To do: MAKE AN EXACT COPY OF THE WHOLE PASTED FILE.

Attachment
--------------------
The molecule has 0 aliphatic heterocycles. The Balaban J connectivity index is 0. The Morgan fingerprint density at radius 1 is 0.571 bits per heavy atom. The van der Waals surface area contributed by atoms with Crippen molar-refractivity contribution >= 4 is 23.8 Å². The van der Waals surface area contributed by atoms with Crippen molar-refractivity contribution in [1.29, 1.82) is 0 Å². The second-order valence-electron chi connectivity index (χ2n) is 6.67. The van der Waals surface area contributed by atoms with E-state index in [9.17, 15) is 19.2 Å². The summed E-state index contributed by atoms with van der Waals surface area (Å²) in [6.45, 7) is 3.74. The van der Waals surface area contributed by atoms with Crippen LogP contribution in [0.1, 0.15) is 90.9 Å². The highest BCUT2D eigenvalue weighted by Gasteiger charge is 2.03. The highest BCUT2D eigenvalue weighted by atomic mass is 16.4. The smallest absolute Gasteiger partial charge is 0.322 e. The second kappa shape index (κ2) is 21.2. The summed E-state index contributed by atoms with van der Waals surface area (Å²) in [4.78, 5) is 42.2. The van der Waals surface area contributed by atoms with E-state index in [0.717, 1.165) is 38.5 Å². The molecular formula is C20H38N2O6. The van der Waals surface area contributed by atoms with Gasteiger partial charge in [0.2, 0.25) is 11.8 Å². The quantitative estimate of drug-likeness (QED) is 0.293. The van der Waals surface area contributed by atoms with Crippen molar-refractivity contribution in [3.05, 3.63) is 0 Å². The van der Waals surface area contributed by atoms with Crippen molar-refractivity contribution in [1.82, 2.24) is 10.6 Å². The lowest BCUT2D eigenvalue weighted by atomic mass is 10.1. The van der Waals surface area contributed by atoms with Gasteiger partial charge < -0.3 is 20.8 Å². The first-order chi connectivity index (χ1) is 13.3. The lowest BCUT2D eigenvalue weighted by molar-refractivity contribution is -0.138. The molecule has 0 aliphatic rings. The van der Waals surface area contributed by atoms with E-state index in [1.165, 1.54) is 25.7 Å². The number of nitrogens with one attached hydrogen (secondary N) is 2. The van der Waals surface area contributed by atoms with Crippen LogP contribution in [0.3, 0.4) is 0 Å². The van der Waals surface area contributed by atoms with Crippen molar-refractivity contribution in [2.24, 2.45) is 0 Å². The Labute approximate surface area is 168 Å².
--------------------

The molecule has 0 aliphatic heterocycles. The Balaban J connectivity index is 0. The Morgan fingerprint density at radius 1 is 0.571 bits per heavy atom. The van der Waals surface area contributed by atoms with Crippen molar-refractivity contribution >= 4 is 23.8 Å². The van der Waals surface area contributed by atoms with Crippen molar-refractivity contribution in [1.29, 1.82) is 0 Å². The second-order valence-electron chi connectivity index (χ2n) is 6.67. The van der Waals surface area contributed by atoms with E-state index in [9.17, 15) is 19.2 Å². The summed E-state index contributed by atoms with van der Waals surface area (Å²) in [6.45, 7) is 3.74. The van der Waals surface area contributed by atoms with Crippen LogP contribution in [0.1, 0.15) is 90.9 Å². The highest BCUT2D eigenvalue weighted by Gasteiger charge is 2.03. The highest BCUT2D eigenvalue weighted by atomic mass is 16.4. The smallest absolute Gasteiger partial charge is 0.322 e. The second kappa shape index (κ2) is 21.2. The summed E-state index contributed by atoms with van der Waals surface area (Å²) in [4.78, 5) is 42.2. The van der Waals surface area contributed by atoms with E-state index in [0.717, 1.165) is 38.5 Å². The molecular formula is C20H38N2O6. The van der Waals surface area contributed by atoms with Gasteiger partial charge in [0.2, 0.25) is 11.8 Å². The quantitative estimate of drug-likeness (QED) is 0.293. The van der Waals surface area contributed by atoms with Crippen molar-refractivity contribution in [3.05, 3.63) is 0 Å². The van der Waals surface area contributed by atoms with Crippen molar-refractivity contribution in [1.82, 2.24) is 10.6 Å². The lowest BCUT2D eigenvalue weighted by atomic mass is 10.1. The van der Waals surface area contributed by atoms with Gasteiger partial charge < -0.3 is 20.8 Å². The first-order chi connectivity index (χ1) is 13.3. The lowest BCUT2D eigenvalue weighted by molar-refractivity contribution is -0.138. The molecule has 0 aliphatic rings. The van der Waals surface area contributed by atoms with E-state index in [1.165, 1.54) is 25.7 Å². The number of nitrogens with one attached hydrogen (secondary N) is 2. The van der Waals surface area contributed by atoms with Crippen LogP contribution in [0.3, 0.4) is 0 Å². The van der Waals surface area contributed by atoms with Crippen molar-refractivity contribution in [2.24, 2.45) is 0 Å². The Labute approximate surface area is 168 Å².